Today we celebrate Palm Sunday, or officially, Palm Sunday of the Passion of the Lord. On this day the Church recalls the entrance of Christ the Lord into Jerusalem to accomplish his Paschal Mystery. According to the Gospels, Jesus rode a donkey into Jerusalem, and the celebrating people there laid down their cloaks in front of him, and also laid down small branches of trees. The crowds kept crying out and saying: “Hosanna to the Son of David; blessed is the he who comes in the name of the Lord; hosanna in the highest.” Hosanna is Hebrew and comes from the word hôshia-nā’ which means “save, rescue” and, liturgically, refers to a cry expressing an appeal for divine help.
Centuries ago, the emperors used to distribute branches of palms among their nobles and commoners. Today, palm fronds and other small branches are given and held during the procession and beginning of Mass. While in the United States, palm fronds are the most common, throughout the world, other types of branches are used. When I lived in Italy, I saw that olive branches are quite common there on Palm Sunday.
At the beginning of the procession before Mass, the priest gives a brief address in which the faithful are invited to participate actively and consciously in the celebration. The priest explains that since the beginning of Lent until now the faithful have prepared their hearts by penance and charitable works. On Palm Sunday, the faithful gather together to herald with the whole Church the beginning of the celebration of the Lord’s Paschal Mystery, that is to say, of his Passion and Resurrection. For it was to accomplish this mystery that he entered his own city of Jerusalem.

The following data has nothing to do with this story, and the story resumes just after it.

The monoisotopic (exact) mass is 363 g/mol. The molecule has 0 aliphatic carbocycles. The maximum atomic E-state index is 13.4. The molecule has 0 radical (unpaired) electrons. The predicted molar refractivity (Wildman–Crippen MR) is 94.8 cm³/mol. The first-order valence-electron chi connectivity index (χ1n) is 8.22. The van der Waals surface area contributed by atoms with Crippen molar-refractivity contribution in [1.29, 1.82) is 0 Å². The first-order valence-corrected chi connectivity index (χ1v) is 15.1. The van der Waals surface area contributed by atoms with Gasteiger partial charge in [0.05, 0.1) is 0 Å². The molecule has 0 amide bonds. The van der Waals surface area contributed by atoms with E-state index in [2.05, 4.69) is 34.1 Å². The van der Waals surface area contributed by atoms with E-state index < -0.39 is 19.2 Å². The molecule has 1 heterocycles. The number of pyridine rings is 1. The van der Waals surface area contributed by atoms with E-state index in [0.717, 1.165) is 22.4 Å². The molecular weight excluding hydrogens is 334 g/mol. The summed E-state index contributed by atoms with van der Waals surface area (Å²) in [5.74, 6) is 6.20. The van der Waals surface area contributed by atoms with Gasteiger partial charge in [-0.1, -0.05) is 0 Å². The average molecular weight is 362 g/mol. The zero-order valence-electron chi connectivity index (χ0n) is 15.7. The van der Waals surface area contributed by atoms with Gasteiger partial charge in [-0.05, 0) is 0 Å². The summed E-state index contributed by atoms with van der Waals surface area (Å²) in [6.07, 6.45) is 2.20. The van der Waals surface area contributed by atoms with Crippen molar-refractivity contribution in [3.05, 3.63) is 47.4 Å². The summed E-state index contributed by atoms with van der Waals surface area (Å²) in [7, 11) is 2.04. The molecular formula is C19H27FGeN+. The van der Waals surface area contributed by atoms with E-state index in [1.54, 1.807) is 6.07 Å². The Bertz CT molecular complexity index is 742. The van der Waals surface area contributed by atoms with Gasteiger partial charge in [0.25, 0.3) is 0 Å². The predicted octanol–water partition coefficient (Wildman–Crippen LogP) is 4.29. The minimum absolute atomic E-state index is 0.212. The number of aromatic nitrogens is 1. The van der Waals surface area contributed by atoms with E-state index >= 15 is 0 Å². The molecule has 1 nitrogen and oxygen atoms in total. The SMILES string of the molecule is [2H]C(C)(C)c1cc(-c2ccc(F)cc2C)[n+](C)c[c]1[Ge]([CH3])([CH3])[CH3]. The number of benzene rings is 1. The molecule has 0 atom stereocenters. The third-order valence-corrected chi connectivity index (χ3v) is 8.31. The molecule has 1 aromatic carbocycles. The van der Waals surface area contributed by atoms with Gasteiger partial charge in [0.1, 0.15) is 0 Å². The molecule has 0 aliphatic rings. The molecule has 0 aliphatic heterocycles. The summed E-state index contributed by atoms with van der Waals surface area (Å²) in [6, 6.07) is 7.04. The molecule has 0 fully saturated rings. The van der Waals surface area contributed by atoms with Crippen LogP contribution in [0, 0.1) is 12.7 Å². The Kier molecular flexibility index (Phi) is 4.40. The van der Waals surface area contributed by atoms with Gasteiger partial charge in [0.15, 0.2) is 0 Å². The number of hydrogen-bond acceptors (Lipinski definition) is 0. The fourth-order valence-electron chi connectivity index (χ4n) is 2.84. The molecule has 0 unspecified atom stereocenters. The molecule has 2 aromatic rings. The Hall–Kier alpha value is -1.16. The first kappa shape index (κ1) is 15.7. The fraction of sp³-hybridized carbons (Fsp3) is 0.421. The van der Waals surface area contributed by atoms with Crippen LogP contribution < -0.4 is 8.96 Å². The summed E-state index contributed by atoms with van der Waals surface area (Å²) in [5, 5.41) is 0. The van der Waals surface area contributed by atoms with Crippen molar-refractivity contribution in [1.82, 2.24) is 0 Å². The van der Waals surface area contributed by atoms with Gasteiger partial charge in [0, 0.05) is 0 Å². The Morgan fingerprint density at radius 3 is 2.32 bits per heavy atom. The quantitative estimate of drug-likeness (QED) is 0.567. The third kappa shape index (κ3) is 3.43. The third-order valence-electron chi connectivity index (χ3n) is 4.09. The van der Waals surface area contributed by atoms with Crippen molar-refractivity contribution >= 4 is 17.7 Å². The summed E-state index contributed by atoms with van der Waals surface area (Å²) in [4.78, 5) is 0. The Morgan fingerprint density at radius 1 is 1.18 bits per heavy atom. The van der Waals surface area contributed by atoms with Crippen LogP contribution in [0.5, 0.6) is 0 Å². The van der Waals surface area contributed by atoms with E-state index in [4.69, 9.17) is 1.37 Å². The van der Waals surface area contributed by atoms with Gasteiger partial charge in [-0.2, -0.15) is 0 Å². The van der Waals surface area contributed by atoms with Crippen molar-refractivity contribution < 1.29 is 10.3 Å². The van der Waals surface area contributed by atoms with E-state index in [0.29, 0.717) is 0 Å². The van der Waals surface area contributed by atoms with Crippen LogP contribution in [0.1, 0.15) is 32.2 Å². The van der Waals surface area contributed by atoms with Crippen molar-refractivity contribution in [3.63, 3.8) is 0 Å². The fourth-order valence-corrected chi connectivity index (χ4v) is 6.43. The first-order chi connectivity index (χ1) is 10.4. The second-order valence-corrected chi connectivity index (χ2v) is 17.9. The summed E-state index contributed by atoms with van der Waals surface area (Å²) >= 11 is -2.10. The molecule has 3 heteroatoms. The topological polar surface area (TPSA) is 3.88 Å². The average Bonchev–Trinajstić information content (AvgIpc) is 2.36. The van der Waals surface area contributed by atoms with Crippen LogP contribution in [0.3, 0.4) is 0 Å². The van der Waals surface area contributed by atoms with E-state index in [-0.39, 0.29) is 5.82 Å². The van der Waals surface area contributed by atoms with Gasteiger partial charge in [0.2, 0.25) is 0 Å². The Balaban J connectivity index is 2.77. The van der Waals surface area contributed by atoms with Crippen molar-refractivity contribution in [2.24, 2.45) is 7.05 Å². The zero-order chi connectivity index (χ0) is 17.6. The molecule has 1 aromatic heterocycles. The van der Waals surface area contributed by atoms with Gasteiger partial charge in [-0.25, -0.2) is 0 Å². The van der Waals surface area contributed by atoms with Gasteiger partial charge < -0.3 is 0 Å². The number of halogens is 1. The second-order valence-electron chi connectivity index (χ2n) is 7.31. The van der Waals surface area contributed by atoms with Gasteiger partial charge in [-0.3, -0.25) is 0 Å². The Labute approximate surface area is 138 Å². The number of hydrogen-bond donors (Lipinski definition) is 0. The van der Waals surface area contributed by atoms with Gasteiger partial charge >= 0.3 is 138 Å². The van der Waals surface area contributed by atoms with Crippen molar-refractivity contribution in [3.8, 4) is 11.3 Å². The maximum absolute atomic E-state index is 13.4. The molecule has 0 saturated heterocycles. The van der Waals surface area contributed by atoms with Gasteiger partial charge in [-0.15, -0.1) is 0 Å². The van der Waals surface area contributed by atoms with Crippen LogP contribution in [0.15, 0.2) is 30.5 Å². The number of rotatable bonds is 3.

Therefore, with all faith and devotion, the priest encourages everyone to commemorate the Lord’s entry into the city for their salvation, following in his footsteps, so that, being made by his grace partakes of the Cross, the faithful may have a share also in his Resurrection and in his life.
We pray to God this weekend that He may, as the Collect for Palm Sunday states, graciously grant that we may heed Jesus’ lesson of patient suffering and so merit a share in his Resurrection.